MSsql guru Brent Ozar asked an interesting question to the DBA’s in one of his blogs:
“what do you think you do better than the cloud?”
It’s a good question and lies at the heart of the transformation of production DBA to cloud DBA. Where does the cloud fall short and where can the DBA make a difference? What is the place of the cloud DBA and where can he add the extra value?
Some of the respondents took the liberty to discuss the shortcomings of the cloud as the difference between hype and reality became obvious to them, so the answers also give an insight of what issue’s are encountered by DBA’s who work with cloud technologies.
The majority of remarks was about performance and costcontrol. On the third place came ‘nothing’ as what they could do better. Further down the rank were the lower systemvisibility, security concerns, support quality and so on.
As for performance, all the DBA’s are not impressed : “..our local data center blows Azure out of the water.” It seems that the virtual CPU / physical CPU ratio isn’t as good in the cloud as they are on premise. In your own datacenter you can check this ratio and correct any over-commitment but in the cloud you’re stuck with what you’re given. Of course you can buy yourself extra performance to the equivalent of your large onpremise machine, but the costs quickly become prohibitive. It is for this very reason that performance management is an area where the cloud DBA can save money. As Brent Ozar was told in a conversation with a CTO:
” ..the CTO told me, “I thought I’d save money in the cloud by not having a DBA, but what I’m learning is that in the cloud, I actually get a return on my DBA investments.”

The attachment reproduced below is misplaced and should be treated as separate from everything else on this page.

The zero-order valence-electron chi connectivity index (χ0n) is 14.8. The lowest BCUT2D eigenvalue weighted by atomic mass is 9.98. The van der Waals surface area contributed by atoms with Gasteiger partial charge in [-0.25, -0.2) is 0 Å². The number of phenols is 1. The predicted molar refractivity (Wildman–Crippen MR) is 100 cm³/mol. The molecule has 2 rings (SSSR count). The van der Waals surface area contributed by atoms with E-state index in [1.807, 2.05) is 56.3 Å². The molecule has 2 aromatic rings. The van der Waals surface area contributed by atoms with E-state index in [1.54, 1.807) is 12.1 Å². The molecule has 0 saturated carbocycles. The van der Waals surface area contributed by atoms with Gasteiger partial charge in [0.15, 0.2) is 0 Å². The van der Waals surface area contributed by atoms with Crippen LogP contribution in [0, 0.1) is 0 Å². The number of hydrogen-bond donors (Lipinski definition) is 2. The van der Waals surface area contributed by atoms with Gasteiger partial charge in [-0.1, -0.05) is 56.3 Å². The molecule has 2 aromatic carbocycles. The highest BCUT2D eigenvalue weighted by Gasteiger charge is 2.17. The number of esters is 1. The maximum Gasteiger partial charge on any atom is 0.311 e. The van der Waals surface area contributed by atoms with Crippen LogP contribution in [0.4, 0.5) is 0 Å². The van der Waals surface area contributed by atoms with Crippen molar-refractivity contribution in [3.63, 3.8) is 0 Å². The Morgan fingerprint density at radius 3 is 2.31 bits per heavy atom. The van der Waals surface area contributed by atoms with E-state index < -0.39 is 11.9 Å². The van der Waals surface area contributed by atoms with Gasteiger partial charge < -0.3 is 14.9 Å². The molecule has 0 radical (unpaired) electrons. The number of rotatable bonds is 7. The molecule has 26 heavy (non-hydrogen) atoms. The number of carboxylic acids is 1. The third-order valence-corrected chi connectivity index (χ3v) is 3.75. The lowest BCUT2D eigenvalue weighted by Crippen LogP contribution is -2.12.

On the second place is cost management. As one respondent noted: “Make a plan on prem and run with it for 5 years. Make a plan in the cloud and you are revisiting it every 8-10 months“. There are indeed many moving parts: price structures can change, extra load may need the purchase of heavier machines and “constant resource usage monitoring and $$discussions” . From my experience, I agree with the comment “many people know too little about costs and paradigm shifts which make for some huge intangible but very real costs to just up and move“. And here is where the cloud DBA steps in.
So back to the question: What can the DBA’s do better than the cloud? From the potpourri of answers it seems that the DBA’s are in a position to evaluate cost/performance or ‘bang for the buck’. This is backed by studies in the field:
“Businesses increasingly rely on DBAs to help them understand the pricing implications and ROI of moving to the cloud.”
“… seasoned DBAs are seen as key influencers in the overall data management infrastructure and their input is sought for decisions such as when to move data to the cloud.”
The foregoing shows that the DBA in its new role of cloud data asset manager can have a lot of value, however it takes one crucial element to achieve it. And that is that the company realizes that costs are a design parameter. Without this, any cloud adventures may end up pretty costly. It’s the task of the DBA to convey this message.